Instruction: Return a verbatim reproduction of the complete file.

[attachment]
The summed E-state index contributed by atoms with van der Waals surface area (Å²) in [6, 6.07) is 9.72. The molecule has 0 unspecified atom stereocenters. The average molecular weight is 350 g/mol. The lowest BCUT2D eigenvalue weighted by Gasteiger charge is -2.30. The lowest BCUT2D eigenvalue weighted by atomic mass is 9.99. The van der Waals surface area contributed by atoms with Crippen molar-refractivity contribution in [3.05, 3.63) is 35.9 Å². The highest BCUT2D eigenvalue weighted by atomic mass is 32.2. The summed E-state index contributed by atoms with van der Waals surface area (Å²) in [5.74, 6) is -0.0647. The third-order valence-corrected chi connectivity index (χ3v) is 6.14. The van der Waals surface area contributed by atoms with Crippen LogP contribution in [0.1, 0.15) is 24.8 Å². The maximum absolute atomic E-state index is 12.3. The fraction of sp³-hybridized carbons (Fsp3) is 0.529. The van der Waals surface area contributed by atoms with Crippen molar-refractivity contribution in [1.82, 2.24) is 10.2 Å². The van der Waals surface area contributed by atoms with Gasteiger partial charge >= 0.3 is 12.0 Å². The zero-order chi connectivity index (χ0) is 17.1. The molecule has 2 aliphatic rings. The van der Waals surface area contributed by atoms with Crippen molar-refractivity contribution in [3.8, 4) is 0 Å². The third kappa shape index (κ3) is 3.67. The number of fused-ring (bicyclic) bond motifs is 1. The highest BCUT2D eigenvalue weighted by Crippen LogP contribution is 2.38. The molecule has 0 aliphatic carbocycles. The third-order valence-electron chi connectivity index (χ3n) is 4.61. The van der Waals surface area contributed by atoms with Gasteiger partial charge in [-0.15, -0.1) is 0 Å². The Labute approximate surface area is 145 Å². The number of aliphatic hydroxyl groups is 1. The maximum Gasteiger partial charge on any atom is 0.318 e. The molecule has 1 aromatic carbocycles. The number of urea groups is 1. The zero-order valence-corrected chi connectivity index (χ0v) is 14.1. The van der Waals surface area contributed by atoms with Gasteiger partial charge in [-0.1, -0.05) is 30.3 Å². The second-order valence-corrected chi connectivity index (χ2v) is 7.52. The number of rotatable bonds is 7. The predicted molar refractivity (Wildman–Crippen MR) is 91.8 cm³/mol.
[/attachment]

The summed E-state index contributed by atoms with van der Waals surface area (Å²) in [6, 6.07) is 9.72. The molecule has 0 unspecified atom stereocenters. The average molecular weight is 350 g/mol. The lowest BCUT2D eigenvalue weighted by Gasteiger charge is -2.30. The lowest BCUT2D eigenvalue weighted by atomic mass is 9.99. The van der Waals surface area contributed by atoms with Crippen molar-refractivity contribution in [3.05, 3.63) is 35.9 Å². The highest BCUT2D eigenvalue weighted by atomic mass is 32.2. The summed E-state index contributed by atoms with van der Waals surface area (Å²) in [5.74, 6) is -0.0647. The third-order valence-corrected chi connectivity index (χ3v) is 6.14. The van der Waals surface area contributed by atoms with Crippen LogP contribution in [0.1, 0.15) is 24.8 Å². The maximum absolute atomic E-state index is 12.3. The fraction of sp³-hybridized carbons (Fsp3) is 0.529. The van der Waals surface area contributed by atoms with Crippen molar-refractivity contribution in [1.82, 2.24) is 10.2 Å². The van der Waals surface area contributed by atoms with Gasteiger partial charge >= 0.3 is 12.0 Å². The zero-order chi connectivity index (χ0) is 17.1. The molecule has 2 aliphatic rings. The van der Waals surface area contributed by atoms with Crippen molar-refractivity contribution in [3.8, 4) is 0 Å². The third kappa shape index (κ3) is 3.67. The number of fused-ring (bicyclic) bond motifs is 1. The highest BCUT2D eigenvalue weighted by Crippen LogP contribution is 2.38. The molecule has 0 aliphatic carbocycles. The third-order valence-electron chi connectivity index (χ3n) is 4.61. The van der Waals surface area contributed by atoms with Gasteiger partial charge in [-0.15, -0.1) is 0 Å². The Labute approximate surface area is 145 Å². The number of aliphatic hydroxyl groups is 1. The maximum Gasteiger partial charge on any atom is 0.318 e. The molecule has 1 aromatic carbocycles. The number of urea groups is 1. The zero-order valence-corrected chi connectivity index (χ0v) is 14.1. The van der Waals surface area contributed by atoms with Gasteiger partial charge in [-0.1, -0.05) is 30.3 Å². The second-order valence-corrected chi connectivity index (χ2v) is 7.52. The number of rotatable bonds is 7. The predicted molar refractivity (Wildman–Crippen MR) is 91.8 cm³/mol.